Diet and lifestyle
The data on the relationship between diet and prostate cancer is poor. There is little if any evidence to support an association between trans fat, saturated fat and carbohydrate intake and risk of prostate cancer. Evidence regarding the role of omega-3 fatty acids in preventing prostate cancer does not suggest that they reduce the risk of prostate cancer, although research work in going on for more in details. Vitamin supplements appear to have no effect and some may increase the risk. High calcium intake has been linked to advanced prostate Cancer. Consuming fish may lower prostate cancer deaths but does not appear to affect its occurrence. Some evidence supports lower rates of prostate cancer with a vegetarian diet. There is some tentative evidence for foods containing lycopene and selenium. Diets rich in cruciferous vegetables, soybeans and other legumes may be associated with a lower risk of prostate cancer, especially more advanced cancers. Men who do regular work out, may have a slightly lower risk, especially vigorous activity and the risk of advanced prostate cancer.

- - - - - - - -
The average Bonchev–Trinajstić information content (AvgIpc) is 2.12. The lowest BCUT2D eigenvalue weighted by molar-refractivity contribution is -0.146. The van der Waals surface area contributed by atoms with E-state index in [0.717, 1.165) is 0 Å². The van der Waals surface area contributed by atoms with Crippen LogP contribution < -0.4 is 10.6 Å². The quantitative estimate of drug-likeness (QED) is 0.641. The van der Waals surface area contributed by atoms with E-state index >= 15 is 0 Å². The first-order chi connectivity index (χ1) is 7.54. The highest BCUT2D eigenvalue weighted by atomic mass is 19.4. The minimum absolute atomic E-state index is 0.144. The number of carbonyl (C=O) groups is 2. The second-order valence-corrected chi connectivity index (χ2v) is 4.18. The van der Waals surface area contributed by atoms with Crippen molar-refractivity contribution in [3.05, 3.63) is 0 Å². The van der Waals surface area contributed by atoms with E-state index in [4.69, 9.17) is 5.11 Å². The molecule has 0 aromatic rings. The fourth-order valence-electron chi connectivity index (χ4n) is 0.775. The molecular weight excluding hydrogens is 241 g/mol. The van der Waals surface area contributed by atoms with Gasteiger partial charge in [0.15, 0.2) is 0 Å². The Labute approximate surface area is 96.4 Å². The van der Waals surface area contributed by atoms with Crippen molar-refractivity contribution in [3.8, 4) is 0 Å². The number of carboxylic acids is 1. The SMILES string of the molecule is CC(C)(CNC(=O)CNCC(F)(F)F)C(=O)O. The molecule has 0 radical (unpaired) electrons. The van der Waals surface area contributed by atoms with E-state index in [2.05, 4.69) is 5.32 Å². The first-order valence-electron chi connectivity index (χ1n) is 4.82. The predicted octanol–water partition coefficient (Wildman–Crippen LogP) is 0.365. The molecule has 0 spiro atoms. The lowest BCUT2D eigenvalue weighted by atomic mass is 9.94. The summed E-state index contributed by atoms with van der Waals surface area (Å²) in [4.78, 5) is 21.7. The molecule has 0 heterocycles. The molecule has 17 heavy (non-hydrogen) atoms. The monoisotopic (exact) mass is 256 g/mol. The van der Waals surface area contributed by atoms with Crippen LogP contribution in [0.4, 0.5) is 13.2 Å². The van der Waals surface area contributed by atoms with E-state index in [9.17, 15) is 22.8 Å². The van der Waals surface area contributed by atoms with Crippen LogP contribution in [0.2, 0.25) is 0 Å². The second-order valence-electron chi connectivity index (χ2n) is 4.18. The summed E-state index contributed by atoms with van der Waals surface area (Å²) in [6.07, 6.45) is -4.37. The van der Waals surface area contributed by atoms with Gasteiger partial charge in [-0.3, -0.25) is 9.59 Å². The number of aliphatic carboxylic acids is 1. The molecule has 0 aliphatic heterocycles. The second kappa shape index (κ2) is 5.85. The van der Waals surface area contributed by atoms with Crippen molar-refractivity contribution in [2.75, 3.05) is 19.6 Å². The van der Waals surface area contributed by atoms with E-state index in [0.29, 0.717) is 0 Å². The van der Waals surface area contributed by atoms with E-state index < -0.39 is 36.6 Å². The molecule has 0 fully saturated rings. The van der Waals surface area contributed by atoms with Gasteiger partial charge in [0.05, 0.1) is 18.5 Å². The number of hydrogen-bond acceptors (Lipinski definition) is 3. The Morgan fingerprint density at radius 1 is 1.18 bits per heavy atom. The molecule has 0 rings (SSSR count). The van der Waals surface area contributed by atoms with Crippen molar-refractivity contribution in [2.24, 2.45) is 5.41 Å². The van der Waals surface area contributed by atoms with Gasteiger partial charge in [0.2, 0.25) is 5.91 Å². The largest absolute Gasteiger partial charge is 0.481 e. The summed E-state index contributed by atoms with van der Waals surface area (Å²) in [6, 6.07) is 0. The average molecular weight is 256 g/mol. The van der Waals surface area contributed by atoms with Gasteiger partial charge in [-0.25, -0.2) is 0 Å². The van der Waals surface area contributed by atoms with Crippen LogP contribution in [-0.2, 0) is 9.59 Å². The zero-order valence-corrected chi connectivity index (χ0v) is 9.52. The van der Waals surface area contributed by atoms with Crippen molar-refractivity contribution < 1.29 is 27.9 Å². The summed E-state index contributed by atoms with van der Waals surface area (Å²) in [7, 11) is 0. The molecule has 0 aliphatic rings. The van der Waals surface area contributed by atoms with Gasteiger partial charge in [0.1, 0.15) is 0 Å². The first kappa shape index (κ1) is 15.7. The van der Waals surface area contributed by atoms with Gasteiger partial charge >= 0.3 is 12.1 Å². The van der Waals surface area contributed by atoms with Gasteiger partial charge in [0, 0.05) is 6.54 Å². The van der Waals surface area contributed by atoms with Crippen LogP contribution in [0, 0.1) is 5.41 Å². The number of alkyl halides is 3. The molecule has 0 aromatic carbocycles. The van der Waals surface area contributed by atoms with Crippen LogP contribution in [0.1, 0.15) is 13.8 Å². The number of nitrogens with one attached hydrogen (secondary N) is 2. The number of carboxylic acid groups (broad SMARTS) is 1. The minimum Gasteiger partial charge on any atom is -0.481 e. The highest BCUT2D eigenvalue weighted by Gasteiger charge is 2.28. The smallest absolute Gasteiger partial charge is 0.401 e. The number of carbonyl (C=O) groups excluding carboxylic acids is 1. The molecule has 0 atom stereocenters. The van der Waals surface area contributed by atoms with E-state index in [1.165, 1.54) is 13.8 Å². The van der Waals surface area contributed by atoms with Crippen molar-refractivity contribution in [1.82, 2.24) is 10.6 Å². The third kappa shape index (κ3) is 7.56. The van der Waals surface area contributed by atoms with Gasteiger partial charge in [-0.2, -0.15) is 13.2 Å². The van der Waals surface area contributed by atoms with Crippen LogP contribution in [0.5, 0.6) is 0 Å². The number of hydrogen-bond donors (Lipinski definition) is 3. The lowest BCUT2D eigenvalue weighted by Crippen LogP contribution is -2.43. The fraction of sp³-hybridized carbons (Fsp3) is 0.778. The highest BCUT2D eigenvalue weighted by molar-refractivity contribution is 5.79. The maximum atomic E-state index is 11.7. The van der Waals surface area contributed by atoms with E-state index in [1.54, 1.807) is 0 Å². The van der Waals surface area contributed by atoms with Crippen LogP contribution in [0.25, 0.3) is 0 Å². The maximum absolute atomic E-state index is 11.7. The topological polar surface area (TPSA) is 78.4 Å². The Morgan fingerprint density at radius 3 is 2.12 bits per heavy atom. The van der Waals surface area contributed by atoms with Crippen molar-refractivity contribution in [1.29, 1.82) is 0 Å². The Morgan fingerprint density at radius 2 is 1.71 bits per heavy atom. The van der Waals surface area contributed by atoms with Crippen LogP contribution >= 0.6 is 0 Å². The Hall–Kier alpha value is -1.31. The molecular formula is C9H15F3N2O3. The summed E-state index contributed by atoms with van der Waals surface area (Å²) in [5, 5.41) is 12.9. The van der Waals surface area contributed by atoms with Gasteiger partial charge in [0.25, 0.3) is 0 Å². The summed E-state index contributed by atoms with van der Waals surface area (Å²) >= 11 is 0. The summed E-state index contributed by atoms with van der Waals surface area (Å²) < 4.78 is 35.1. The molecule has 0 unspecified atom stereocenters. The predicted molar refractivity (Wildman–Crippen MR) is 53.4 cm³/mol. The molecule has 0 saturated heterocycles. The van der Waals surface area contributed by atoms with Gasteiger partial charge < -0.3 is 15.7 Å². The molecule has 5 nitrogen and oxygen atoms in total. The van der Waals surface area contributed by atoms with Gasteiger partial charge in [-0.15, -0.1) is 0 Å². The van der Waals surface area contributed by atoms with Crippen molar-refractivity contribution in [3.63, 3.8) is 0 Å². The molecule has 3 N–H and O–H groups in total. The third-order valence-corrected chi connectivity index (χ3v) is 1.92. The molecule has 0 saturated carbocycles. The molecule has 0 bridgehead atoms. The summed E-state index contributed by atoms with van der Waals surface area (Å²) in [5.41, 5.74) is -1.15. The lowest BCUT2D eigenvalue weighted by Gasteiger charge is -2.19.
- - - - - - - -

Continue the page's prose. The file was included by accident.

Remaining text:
In those who are being regularly screened 5-alpha-reductase inhibitor (Finasteride and Dutasteride) reduce the overall risk of being diagnosed with Prostate Cancer. However, there is insufficient data to determine if they have an effect on the risk of death and may increase the chance of more serious cases.